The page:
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Question about the Gospel of Mark

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I skimmed through an article on John Piper's website supposedly listing evidence for the Christian faith. I knew how to answer most of them, but this caught me off guard:

 

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Third, the empty tomb account in the gospel of Mark is based upon a source that originated within seven years of the event it narrates. This places the evidence for the empty tomb too early to be legendary, and makes it much more likely that it is accurate. What is the evidence for this? I will list two pieces. A German commentator on Mark, Rudolf Pesch, points out that this pre-Markan source never mentions the high priest by name. "This implies that Caiaphas, who we know was high priest at that time, was still high priest when the story began circulating." For "if it had been written after Caiaphas' term of office, his name would have had to have been used to distinguish him from the next high priest. But since Caiaphas was high priest from A.D. 18 to 37, this story began circulating no later than A.D. 37, within the first seven years after the events,

 

Has anyone come across this before? Can you point me to some resources answering this?

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I'd have to dig up material from Richard Carrier, but I'm sure he and price has gone over this.

 

The guy mentions a 'pre Markan' source. I'm am not aware of any source, apart from oral tradition, that's earlier than Mark. There is talk of a Q source, but scholars are split over if it even exists. Mark was written around 70 AD, the Pauline epistles around 50 AD. Those are the earliest actual sources.

 

But even then, what do we have? People reporting that a tomb was empty and that Jesus rose from the dead. Assuming people are actually reporting that so what? People report all sorts of things today that are not true.

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1 hour ago, KiwiNFLFan said:

I skimmed through an article on John Piper's website supposedly listing evidence for the Christian faith. I knew how to answer most of them, but this caught me off guard:

Third, the empty tomb account in the gospel of Mark is based upon a source that originated within seven years of the event it narrates. This places the evidence for the empty tomb too early to be legendary, and makes it much more likely that it is accurate. What is the evidence for this? I will list two pieces. A German commentator on Mark, Rudolf Pesch, points out that this pre-Markan source never mentions the high priest by name. "This implies that Caiaphas, who we know was high priest at that time, was still high priest when the story began circulating." For "if it had been written after Caiaphas' term of office, his name would have had to have been used to distinguish him from the next high priest. But since Caiaphas was high priest from A.D. 18 to 37, this story began circulating no later than A.D. 37, within the first seven years after the events,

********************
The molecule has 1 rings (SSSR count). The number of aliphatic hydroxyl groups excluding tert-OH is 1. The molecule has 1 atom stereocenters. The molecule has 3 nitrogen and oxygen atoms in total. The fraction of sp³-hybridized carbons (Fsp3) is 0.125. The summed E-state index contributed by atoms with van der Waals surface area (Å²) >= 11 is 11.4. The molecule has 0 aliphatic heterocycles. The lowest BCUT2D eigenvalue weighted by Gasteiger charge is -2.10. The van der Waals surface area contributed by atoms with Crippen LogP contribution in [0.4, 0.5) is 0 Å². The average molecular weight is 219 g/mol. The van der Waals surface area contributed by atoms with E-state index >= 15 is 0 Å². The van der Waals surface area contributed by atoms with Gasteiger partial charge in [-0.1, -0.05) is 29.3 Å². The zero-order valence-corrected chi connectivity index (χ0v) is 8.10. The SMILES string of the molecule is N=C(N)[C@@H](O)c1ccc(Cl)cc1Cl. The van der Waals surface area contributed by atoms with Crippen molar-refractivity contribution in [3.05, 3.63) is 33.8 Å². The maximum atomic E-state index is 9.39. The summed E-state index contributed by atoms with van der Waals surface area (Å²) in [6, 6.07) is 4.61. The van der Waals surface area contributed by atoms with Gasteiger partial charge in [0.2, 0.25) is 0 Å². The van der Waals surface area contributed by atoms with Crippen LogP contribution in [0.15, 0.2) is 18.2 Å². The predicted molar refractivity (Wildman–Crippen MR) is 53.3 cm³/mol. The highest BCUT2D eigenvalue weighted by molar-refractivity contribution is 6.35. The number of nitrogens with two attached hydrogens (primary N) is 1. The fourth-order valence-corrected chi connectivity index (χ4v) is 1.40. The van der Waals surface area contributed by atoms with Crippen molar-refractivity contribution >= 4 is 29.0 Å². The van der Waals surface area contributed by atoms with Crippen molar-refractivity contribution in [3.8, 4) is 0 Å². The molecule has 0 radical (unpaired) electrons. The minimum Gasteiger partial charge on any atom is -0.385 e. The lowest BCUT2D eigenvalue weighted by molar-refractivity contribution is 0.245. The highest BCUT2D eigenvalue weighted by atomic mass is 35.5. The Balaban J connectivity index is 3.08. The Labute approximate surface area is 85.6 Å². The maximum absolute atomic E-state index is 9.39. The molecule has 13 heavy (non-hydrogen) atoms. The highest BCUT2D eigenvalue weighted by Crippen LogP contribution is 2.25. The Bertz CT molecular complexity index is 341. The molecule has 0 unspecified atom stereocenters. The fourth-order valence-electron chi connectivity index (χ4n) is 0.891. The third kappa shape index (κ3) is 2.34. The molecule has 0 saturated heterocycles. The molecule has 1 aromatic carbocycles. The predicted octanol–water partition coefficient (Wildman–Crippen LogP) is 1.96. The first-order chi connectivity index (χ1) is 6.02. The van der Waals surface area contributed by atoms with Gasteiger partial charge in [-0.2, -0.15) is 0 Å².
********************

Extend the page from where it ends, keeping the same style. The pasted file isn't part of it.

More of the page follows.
Has anyone come across this before? Can you point me to some resources answering this?

 

That is quite a leap from "Mark doesn't mention the high priest by name" to "Caiaphas's name would have been used if the story was written after 37." The most likely explanation is that Mark didn't know the name of the high priest when he was inventing the story 40+ years later, or did know but didn't care, since the high priest is just a minor character in the story. 

 

Also, seven years is not "too early" to be legendary. The mythology of the crashed alien in his flying saucer grew within weeks of the aircraft crash in Roswell, New Mexico, in 1947. 

 

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First of all, any apologist claiming Mark was written earlier than around 70 CE is doing the reverse of secularist's who put the gospels into the 2nd century, with less good reason for doing so. The gospels don't appear into the historical record until the 2nd century. But people assume that they were written around the end of the 1st. There's no pre-Mark aside from wishful apologetic thinking. And the logic here seems more like what Blood mentioned than anything else. Because the evidence points to a post war authorship. 

 

 

 

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Beware of apologist disguising themselves as historians. Apologist have a vested interest in promoting the gospel as history, but its really just one of many theological myths. 

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